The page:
FAA issues initial drone rules and they don't look good

So what are we going to do about the drones? No… not the ones flying over ISIS and AQ encampments and blowing up the terrorists. Those are doing fine, thank you. But how about the ones that smart, wealthy kids are flying over your swimming pool? Will Amazon be delivering your new smart tablet to your front door with a drone? What about small businesses who want to use them for aerial photography or local package delivery? The FAA has finally weighed in with an early set of proposed rules which will soon be open for public comment.

Drones can begin flying low over the American skyscape by 2017 under rules proposed Sunday by the Obama administration that will finally allow their legal use for business purposes.

The rules, which still need to go through an extensive public comment phase, apply to smaller drones weighing 55 pounds or less. Such small flyers aren’t likely to share airspace with manned flights.

“We have tried to be flexible in writing these rules,” FAA Administrator Michael Huerta said in a statement. “We want to maintain today’s outstanding level of aviation safety without placing an undue regulatory burden on an emerging industry.”

The proposal is largely favorable to the thousands of businesses who want to use drones for photography, agriculture or inspection purposes. While there was discussion of requiring licensed drone pilots to have time flying in a manned aircraft — a potentially expensive proposition — pilots will instead have to pass a written test at an aviation training center. The FAA rejected the idea of offering the tests online.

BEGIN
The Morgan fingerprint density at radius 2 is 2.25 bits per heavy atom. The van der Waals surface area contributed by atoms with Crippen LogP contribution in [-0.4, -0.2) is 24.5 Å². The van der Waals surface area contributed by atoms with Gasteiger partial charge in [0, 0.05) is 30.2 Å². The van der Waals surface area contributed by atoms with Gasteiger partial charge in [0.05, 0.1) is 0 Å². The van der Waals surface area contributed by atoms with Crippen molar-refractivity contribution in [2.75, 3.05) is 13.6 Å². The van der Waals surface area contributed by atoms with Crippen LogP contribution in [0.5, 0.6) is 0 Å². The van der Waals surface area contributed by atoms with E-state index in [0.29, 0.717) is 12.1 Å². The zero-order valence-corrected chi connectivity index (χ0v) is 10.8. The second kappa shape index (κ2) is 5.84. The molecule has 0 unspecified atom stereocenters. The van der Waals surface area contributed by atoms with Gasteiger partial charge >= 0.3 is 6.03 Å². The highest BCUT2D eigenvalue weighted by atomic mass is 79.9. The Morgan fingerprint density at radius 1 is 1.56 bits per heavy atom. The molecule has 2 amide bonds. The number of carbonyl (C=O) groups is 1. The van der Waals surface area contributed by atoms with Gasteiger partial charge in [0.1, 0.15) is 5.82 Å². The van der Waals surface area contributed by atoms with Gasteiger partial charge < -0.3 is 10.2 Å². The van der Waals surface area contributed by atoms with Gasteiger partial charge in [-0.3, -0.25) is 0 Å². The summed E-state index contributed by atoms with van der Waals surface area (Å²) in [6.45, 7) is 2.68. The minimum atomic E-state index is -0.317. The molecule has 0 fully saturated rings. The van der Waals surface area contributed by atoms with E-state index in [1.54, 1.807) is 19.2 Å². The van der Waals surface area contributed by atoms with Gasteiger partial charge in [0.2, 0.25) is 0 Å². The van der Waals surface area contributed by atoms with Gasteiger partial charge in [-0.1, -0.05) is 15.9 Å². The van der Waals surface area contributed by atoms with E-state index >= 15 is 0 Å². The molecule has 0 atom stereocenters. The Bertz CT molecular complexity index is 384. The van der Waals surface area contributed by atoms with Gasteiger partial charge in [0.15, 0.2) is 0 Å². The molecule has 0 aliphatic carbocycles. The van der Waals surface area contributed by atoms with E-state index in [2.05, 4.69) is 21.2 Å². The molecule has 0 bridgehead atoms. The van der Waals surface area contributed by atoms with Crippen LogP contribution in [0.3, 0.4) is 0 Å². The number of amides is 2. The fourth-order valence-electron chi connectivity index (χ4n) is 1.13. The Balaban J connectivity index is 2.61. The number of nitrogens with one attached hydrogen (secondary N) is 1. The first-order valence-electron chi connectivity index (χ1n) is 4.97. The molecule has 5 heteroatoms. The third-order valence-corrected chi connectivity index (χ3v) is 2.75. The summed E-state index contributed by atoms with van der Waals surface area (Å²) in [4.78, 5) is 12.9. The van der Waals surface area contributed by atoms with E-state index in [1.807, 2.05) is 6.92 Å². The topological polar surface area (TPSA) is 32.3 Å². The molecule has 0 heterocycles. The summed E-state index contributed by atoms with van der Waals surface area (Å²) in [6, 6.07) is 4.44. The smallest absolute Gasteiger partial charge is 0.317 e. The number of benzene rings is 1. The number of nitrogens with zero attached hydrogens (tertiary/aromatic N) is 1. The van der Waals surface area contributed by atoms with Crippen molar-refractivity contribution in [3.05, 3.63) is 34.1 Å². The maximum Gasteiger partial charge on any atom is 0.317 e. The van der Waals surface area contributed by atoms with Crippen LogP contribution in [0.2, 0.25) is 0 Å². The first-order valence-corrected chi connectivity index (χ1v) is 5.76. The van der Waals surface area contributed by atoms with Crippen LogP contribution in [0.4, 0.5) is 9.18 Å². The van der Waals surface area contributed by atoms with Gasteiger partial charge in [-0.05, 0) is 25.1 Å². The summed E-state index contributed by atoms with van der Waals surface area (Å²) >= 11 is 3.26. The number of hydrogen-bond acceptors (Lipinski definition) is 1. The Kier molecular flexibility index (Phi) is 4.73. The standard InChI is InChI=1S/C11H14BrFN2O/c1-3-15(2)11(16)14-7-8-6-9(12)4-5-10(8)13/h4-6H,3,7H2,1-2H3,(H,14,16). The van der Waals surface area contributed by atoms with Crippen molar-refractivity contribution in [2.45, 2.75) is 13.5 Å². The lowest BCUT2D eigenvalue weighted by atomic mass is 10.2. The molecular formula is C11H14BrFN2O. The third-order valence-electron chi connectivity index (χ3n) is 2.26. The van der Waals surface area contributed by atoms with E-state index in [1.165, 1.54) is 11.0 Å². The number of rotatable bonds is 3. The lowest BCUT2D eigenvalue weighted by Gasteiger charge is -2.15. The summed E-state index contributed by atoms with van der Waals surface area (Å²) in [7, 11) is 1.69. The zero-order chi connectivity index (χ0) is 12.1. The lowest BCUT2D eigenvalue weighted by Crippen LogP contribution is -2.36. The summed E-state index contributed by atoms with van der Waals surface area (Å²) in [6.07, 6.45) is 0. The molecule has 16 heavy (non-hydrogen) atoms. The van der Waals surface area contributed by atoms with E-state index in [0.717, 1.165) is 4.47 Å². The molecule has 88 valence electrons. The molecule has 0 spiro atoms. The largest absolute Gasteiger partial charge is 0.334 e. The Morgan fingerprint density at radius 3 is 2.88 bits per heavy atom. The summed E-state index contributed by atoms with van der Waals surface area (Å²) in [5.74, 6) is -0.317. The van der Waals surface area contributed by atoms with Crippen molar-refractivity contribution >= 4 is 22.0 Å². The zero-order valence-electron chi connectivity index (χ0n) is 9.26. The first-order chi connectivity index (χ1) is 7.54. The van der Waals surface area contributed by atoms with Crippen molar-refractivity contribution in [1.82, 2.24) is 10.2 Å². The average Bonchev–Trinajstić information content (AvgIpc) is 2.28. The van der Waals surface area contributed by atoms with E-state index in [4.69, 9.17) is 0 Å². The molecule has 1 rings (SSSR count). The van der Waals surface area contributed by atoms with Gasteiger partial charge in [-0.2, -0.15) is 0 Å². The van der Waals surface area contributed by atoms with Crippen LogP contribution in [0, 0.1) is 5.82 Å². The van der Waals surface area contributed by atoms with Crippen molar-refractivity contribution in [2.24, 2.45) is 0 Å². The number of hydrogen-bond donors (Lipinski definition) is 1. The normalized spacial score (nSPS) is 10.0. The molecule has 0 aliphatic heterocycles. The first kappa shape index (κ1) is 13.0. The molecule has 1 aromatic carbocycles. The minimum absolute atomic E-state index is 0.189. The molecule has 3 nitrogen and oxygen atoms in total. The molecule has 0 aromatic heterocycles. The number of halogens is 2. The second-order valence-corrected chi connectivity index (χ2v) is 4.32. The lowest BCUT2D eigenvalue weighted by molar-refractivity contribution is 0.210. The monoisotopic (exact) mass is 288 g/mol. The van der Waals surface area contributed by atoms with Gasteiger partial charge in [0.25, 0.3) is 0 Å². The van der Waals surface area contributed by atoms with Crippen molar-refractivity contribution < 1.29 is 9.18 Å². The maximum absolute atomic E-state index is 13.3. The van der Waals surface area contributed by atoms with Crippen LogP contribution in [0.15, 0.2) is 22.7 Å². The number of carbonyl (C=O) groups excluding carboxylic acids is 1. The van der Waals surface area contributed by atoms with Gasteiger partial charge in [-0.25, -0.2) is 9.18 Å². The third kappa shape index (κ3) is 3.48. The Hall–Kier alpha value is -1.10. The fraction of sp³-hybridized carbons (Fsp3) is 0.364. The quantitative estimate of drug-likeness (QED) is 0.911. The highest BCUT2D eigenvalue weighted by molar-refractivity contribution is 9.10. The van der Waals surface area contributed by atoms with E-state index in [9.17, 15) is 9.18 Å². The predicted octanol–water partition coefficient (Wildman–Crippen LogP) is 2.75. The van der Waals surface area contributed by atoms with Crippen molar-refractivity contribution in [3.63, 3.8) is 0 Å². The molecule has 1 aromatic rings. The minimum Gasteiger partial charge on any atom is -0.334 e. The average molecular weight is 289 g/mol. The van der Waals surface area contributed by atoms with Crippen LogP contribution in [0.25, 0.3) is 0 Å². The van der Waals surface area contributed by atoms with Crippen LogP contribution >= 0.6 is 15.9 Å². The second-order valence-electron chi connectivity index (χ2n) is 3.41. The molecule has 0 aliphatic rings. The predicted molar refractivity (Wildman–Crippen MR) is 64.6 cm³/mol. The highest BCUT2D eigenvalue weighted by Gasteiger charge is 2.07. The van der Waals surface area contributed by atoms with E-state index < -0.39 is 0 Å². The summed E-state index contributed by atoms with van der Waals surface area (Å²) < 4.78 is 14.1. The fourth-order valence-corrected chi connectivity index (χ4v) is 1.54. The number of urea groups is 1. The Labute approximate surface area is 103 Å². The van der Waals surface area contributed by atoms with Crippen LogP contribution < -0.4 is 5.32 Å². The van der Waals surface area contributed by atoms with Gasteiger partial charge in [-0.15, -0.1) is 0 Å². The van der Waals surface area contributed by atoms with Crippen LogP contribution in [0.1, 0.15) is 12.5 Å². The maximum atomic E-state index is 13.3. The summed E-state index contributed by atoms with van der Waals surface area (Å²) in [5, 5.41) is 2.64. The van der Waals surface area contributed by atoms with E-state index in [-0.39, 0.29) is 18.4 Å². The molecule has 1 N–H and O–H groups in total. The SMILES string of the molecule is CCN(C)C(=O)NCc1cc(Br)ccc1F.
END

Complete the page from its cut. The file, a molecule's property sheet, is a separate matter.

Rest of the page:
There are so many issues with what the FAA is proposing, depending on where you stand on the whole “drones in my neighborhood” thing. First of all, the rules seem entirely geared toward businesses, not private use. But this technology will clearly be of interest to private flyers. And even for businesses, the restrictions seem daunting. The altitude ceiling is set at 500 feet which will present obvious problems in large cities. Far more dismaying is that the drone will have to remain within the line of sight of the operator. We’re already at the point where tiny cameras can be installed allowing the drones to fly to the extent of their battery range, but this would effectively keep them within a few hundred yards even in rural areas when combined with the height restriction. They are also saying that night flights are banned and the drone can’t carry any “external weight.” I’m not sure what that means, but if you can’t attach cameras or baskets to carry small cargo, you’ve effectively neutered their usefulness for anything but surveying.

Aside from the obvious but debatable privacy arguments (they may see you sunbathing) it’s unclear how “dangerous” a drone flying at less than 500 feet would be to air traffic. And unless somebody is trying to strap a tiny bomb to one, how much damage will they truly be capable of? This is only the opening gambit from the FAA, but it looks excessively restrictive to me. Perhaps there is room to grow from there, but it’s a starting point which seems to cripple a promising industry before it gets out of the gate.